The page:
So yeah, we finally want to get something back from you guys. The way I see it, someone needs to show you that for too long you have lived your cozy city lives thinking that you don’t have to care about anyone but yourselves. We want to get some respect man! And each and every time I read about how you laugh about Trump and his family and his campaign people, I know people around here are getting angrier. And then we laugh because he scares the shit out of you guys. I mean suddenly all of your education doesn’t matter, because it’s a democracy. And the majority wins, remember?

So, yeah, just wanted to say you really don’t get it.

After reading this for a few times, I must admit that I indeed have never worked in a capacity of providing food or any other kind of tangible resource to anyone. The only instance I could remember was when I was a child and helped some relatives of mine to collect their potato harvest, but I guess that doesn’t count–I wasn’t doing it for people I didn’t know or for money. And it is true that during almost all of my adult life I have worked in an office of sorts, programming or writing. Does what I do make anyone’s life better? Only insofar as my colleagues’ own work in academia isn’t as difficult, I guess. But what I produce doesn’t feed anybody, or keep anybody warm or comfortable, or doesn’t get people from A to B, or helps in producing any everyday merchandise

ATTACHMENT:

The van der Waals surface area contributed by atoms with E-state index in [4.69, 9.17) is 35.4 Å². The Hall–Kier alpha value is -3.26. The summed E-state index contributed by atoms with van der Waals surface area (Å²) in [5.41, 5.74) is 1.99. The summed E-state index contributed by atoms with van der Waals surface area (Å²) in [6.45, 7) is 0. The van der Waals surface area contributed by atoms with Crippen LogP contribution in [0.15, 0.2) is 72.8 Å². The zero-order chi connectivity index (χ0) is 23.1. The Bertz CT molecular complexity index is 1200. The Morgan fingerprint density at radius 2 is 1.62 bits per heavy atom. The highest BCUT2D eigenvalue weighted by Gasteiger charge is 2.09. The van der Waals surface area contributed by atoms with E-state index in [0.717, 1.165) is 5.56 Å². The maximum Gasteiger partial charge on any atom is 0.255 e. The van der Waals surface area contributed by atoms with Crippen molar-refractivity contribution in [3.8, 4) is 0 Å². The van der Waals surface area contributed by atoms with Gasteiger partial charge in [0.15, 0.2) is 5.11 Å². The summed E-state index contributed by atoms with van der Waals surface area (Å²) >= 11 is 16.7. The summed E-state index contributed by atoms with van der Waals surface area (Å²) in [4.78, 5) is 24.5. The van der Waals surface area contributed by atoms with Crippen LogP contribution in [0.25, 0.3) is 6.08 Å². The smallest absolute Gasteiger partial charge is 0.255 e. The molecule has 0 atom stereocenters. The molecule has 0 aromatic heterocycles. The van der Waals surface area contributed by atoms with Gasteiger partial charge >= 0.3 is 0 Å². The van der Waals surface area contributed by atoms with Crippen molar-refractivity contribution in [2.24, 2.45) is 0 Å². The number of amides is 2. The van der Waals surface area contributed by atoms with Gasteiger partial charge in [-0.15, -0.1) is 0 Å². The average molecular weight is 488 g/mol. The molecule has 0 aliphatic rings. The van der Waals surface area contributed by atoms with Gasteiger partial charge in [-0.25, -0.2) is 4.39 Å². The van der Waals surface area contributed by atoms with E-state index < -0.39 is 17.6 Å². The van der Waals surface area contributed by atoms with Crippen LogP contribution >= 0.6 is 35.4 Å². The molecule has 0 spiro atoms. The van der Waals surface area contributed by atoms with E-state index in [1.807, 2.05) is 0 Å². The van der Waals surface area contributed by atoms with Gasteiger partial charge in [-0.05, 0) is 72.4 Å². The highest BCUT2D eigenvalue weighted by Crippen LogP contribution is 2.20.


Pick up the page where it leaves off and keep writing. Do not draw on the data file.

What I want you to know, Jeremy are a few things: I actually am grateful, extremely grateful about my position in life. I don’t have to worry, really, about my job or about the next paycheck, or the one after that. And I admit I don’t think often enough about those who truly provide for most of what I eat, or how nothing I have and use depends on a small army of workers, who produce and distribute everything I own and use. And I don’t think about the conditions under which they do their jobs. I am sorry for not recognizing that, but…

If Trump really wanted to represent a silent majority, one we don’t hear and think about enough, why did and does he have to use so much offensive language? You know that I’m gay, and I am super sensitive when I hear someone talk who doesn’t seem to understand the kinds of struggles that come with being in the minority, and a minority that is being treated poorly at that. I think Trump really could have had a majority if he didn’t use so much defamatory and derogatory language against women–another silent majority, by the way–or against immigrants. The fact that he doesn’t seem to care about those who he thinks are expendable is terrifying to me, because I keep thinking who’s next?

I understand that you want to win. Who doesn’t…? But from the little I understand about politics, while you’re in politics to win–for your point of view and your values–you don’t do so by completely disregarding the other side’s perspective. And I believe I do get it (a little better now, at least): there has been a growing other side that has been completely underrepresented in politics for far too long–people for whom higher education isn’t so much something they think is cool or makes them better people, but rather for whom education is something to get a better job, and that’s something they have been told repeatedly by everyone in politics… And the elites in both parties really haven’t listened enough what really matters to you…